Creating Character Maps

A good character map can determine whether or not a student “gets” a story. I have some students who are unable to picture a story in their head. Imagine trying to keep track of half a dozen characters and you can’t picture what they look like or visualize what they are doing. Some students are forgetful and forget important aspects of seemingly minor characters.

Why You Should Make Your Own

Okay, you don’t have to make your own. But from what I’ve seen available, you might want to. Most character maps I’ve seen are just names with arrows pointing to each other. A few character maps are just charts.

But as a teacher of your students you know them best. You know what aspects of the story or characters will trick them up. Here are a few examples of my character charts that I’ve made for my students in years gone by. I’ll explain in each some of the reasons for the decisions I made with the layouts.

The Crucible

Secrets, ulterior motives, and a whole slew of Goodys make this a tricky story to follow for some students. I started out with a character chart with visuals (still shots from the movie) and arrows with a few words to show connection.

After a few years it morphed into what is seen below. This is used in an interactive notebook and provides extra room for students to take notes. It also does not include arrows so students draw their own as they are reading.

I like to have students glue down all of the pictures first and takes notes as we go. I model on the front board depending on the class.

To make it more challenging, have students complete it after the first act to see what they come up with. Don’t tell them where any characters go and see how they organize it. It challenges them with determining what is important enough to include and which characters need to be placed near which other characters. Really, it’s like a puzzle. Solving it requires rereading and thorough analysis of the text. Keep track of all the ulterior motives, secrets, and Goodys with this interactive character map for "The Crucible." You tell students where to put each character or up the rigor and have students figure it out for themselves as part of an assessment for Act 1. Perfect for Interactive Notebooks!

Now, students have something to refer back to throughout the unit. Even if I’m not showing the movie, my students can have an image in their head when we talk about the characters.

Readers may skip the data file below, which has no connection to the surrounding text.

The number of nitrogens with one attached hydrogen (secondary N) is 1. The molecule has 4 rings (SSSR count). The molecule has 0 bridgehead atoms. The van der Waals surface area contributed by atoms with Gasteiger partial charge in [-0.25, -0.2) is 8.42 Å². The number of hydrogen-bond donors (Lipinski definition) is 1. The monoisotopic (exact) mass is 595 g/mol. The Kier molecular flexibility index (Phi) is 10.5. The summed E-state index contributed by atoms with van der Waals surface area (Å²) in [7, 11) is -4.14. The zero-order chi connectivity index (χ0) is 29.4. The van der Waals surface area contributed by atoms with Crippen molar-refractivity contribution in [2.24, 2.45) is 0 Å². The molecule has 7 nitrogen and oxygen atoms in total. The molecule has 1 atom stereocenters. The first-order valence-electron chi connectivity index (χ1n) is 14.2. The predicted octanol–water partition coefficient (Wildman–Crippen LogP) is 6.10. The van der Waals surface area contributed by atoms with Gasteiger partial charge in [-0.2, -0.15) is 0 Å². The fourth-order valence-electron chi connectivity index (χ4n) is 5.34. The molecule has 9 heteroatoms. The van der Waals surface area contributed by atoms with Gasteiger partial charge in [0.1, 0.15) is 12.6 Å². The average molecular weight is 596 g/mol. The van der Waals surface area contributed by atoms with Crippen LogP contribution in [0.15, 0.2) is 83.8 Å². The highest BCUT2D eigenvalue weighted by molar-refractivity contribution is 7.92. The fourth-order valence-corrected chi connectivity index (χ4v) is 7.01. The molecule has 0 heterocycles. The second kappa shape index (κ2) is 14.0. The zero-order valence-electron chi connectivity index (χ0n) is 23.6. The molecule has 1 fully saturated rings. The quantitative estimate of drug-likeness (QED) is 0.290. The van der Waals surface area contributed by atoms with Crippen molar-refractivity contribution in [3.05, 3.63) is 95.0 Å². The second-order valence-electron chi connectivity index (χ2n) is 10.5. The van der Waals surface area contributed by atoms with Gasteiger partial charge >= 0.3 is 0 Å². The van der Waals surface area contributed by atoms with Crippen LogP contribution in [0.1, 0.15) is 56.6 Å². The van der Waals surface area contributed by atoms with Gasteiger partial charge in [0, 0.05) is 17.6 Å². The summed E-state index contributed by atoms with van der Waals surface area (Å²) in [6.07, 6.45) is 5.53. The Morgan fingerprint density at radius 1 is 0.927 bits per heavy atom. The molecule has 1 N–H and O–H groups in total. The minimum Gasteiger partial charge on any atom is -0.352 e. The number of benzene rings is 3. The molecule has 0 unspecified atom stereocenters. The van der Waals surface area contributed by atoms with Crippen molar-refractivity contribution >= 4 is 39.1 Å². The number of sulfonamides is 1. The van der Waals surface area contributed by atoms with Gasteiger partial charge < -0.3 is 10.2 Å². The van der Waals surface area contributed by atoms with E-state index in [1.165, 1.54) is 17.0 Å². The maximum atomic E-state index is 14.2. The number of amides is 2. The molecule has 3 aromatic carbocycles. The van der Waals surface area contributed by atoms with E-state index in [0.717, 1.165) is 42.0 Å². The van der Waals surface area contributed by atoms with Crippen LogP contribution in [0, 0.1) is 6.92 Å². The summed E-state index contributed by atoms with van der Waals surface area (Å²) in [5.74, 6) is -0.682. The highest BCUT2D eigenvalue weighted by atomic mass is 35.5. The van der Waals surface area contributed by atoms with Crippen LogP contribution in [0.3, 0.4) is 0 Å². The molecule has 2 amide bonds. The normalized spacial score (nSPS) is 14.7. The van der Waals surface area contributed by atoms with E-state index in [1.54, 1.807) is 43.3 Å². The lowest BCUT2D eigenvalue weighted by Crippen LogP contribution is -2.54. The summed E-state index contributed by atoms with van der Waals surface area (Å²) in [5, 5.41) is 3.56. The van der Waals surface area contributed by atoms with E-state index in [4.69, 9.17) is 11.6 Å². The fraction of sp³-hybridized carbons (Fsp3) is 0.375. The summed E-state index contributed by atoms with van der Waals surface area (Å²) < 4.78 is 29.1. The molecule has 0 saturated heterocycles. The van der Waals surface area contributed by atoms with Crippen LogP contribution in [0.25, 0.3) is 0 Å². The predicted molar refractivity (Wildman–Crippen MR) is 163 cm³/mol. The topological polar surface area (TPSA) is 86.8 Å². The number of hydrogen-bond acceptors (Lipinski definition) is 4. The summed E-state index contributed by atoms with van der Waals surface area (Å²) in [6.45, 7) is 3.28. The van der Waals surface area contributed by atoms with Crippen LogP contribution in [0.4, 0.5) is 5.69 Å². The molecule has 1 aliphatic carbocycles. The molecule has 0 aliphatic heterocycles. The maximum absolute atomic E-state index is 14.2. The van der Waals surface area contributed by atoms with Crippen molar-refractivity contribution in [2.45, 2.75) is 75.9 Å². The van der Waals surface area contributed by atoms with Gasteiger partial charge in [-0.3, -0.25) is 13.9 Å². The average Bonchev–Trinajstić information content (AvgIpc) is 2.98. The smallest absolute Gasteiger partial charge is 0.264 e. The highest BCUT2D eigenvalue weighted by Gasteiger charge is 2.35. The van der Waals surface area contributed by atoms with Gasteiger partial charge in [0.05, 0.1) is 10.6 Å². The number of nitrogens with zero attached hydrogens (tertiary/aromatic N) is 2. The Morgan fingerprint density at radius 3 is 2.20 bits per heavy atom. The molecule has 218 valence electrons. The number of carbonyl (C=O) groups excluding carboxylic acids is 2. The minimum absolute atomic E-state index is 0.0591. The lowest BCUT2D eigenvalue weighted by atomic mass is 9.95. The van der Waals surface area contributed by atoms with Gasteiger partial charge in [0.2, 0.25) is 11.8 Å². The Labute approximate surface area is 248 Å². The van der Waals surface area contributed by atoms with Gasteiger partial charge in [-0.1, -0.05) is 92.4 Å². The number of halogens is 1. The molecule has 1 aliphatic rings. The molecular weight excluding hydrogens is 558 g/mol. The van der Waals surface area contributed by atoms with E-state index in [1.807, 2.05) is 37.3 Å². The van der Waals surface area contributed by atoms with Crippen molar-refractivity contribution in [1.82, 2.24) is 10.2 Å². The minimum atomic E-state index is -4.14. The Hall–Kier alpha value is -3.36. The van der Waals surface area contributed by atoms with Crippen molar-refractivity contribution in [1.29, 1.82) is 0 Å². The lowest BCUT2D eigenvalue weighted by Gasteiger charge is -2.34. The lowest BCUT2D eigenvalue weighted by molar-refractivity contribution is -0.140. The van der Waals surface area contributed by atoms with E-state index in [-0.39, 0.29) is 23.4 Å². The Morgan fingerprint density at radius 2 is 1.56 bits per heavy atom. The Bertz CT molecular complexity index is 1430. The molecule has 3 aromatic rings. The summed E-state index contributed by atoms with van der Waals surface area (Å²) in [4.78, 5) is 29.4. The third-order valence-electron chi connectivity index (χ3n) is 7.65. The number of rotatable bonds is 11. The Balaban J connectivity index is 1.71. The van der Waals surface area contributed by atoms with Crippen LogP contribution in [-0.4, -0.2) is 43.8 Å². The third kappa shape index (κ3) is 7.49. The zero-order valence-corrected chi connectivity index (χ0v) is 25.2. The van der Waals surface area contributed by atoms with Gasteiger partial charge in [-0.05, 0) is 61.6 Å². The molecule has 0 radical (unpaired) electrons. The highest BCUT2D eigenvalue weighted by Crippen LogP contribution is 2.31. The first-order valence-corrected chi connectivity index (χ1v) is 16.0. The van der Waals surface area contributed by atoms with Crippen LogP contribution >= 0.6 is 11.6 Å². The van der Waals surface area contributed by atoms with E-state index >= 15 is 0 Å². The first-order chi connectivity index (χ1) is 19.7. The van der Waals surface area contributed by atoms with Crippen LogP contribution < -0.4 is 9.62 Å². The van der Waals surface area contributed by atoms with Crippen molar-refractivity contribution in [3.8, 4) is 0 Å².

If you want to give it a try, I’m attaching a copy of the worksheets here.

A Jury of Her Peers

This is a character map I include in my TeachersPayTeachers unit (I include answers there) for “A Jury of Her Peers.” Again, the students were struggling to remember how the characters knew each other and what their back stories were. 

Oddly enough, the person in the center of the character map is not even present in the short story. She is only talked about by the others. That in itself is a great discussion with the students when characterizing Minnie.

I included lots of room with each character for students to take notes about what they find, their motivations, their backstories, etc. The pictures are a bit rough, but I really only do that to help the students get an image in their head if they are unable to make one up themselves.


This isn’t even a character chart of the whole play. It’s just for the prologue since so much happens before the curtain even rises.

As we are going over the prologue I have students fill in the information by location. My students frequently get confused over adoptive parents and biological parents, and where each set of parents lives. To help with this I wanted to include an actual map.

Here’s an example of the Powerpoint slides I use to teach the prologue and to help students take their notes.

We read a little of the prologue, then pause to fill in some more information. I like going through the prologue slowly, together, so students can ask questions. Most of the questions I get are “How did he not know his own mother and father?” and “Why did he go back to Thebes?” For both questions it helps to refer back to the map to show how he grew up far away from his paternal parents and how the fork at the road led him to Thebes and to killing Laius. Again, this is referred to throughout the unit as students recall which set of parents is which, and who knows what.

If you want the whole resource, I have the entire Powerpoint and worksheets available at TeachersPayTeachers.

Happy character and plot mapping 🙂


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